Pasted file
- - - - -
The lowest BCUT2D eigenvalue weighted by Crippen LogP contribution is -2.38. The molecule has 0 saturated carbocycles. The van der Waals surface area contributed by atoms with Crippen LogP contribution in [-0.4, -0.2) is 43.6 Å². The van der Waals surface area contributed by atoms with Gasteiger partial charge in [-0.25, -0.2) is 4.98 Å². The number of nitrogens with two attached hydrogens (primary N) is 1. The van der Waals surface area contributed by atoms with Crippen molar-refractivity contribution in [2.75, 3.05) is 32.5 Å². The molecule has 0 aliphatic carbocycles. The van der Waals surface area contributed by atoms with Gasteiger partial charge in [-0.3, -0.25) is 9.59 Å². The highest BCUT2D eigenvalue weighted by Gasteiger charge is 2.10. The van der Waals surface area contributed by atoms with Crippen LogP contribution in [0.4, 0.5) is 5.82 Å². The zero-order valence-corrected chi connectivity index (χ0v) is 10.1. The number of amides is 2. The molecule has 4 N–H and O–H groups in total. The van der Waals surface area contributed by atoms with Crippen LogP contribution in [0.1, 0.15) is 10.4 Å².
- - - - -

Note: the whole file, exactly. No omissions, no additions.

The lowest BCUT2D eigenvalue weighted by Crippen LogP contribution is -2.38. The molecule has 0 saturated carbocycles. The van der Waals surface area contributed by atoms with Crippen LogP contribution in [-0.4, -0.2) is 43.6 Å². The van der Waals surface area contributed by atoms with Gasteiger partial charge in [-0.25, -0.2) is 4.98 Å². The number of nitrogens with two attached hydrogens (primary N) is 1. The van der Waals surface area contributed by atoms with Crippen molar-refractivity contribution in [2.75, 3.05) is 32.5 Å². The molecule has 0 aliphatic carbocycles. The van der Waals surface area contributed by atoms with Gasteiger partial charge in [-0.3, -0.25) is 9.59 Å². The highest BCUT2D eigenvalue weighted by Gasteiger charge is 2.10. The van der Waals surface area contributed by atoms with Crippen LogP contribution in [0.4, 0.5) is 5.82 Å². The zero-order valence-corrected chi connectivity index (χ0v) is 10.1. The number of amides is 2. The molecule has 4 N–H and O–H groups in total. The van der Waals surface area contributed by atoms with Crippen LogP contribution in [0.1, 0.15) is 10.4 Å².